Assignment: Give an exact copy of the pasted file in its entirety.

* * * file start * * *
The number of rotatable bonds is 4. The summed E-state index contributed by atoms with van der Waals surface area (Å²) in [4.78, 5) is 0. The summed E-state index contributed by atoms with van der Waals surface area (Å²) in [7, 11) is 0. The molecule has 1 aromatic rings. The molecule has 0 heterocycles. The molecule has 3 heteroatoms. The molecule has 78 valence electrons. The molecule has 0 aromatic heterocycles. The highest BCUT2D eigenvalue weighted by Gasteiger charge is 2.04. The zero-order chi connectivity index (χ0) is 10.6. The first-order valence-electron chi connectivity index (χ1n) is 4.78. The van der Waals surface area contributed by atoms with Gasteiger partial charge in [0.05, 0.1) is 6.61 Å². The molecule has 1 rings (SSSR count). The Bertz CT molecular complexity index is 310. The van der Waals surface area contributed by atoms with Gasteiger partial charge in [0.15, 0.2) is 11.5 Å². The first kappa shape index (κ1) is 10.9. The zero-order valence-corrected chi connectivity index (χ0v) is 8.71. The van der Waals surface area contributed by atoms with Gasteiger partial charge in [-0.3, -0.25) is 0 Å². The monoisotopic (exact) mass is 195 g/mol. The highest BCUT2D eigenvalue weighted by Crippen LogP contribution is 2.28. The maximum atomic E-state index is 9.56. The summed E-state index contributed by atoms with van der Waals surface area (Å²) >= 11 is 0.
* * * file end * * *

The number of rotatable bonds is 4. The summed E-state index contributed by atoms with van der Waals surface area (Å²) in [4.78, 5) is 0. The summed E-state index contributed by atoms with van der Waals surface area (Å²) in [7, 11) is 0. The molecule has 1 aromatic rings. The molecule has 0 heterocycles. The molecule has 3 heteroatoms. The molecule has 78 valence electrons. The molecule has 0 aromatic heterocycles. The highest BCUT2D eigenvalue weighted by Gasteiger charge is 2.04. The zero-order chi connectivity index (χ0) is 10.6. The first-order valence-electron chi connectivity index (χ1n) is 4.78. The van der Waals surface area contributed by atoms with Gasteiger partial charge in [0.05, 0.1) is 6.61 Å². The molecule has 1 rings (SSSR count). The Bertz CT molecular complexity index is 310. The van der Waals surface area contributed by atoms with Gasteiger partial charge in [0.15, 0.2) is 11.5 Å². The first kappa shape index (κ1) is 10.9. The zero-order valence-corrected chi connectivity index (χ0v) is 8.71. The van der Waals surface area contributed by atoms with Gasteiger partial charge in [-0.3, -0.25) is 0 Å². The monoisotopic (exact) mass is 195 g/mol. The highest BCUT2D eigenvalue weighted by Crippen LogP contribution is 2.28. The maximum atomic E-state index is 9.56. The summed E-state index contributed by atoms with van der Waals surface area (Å²) >= 11 is 0.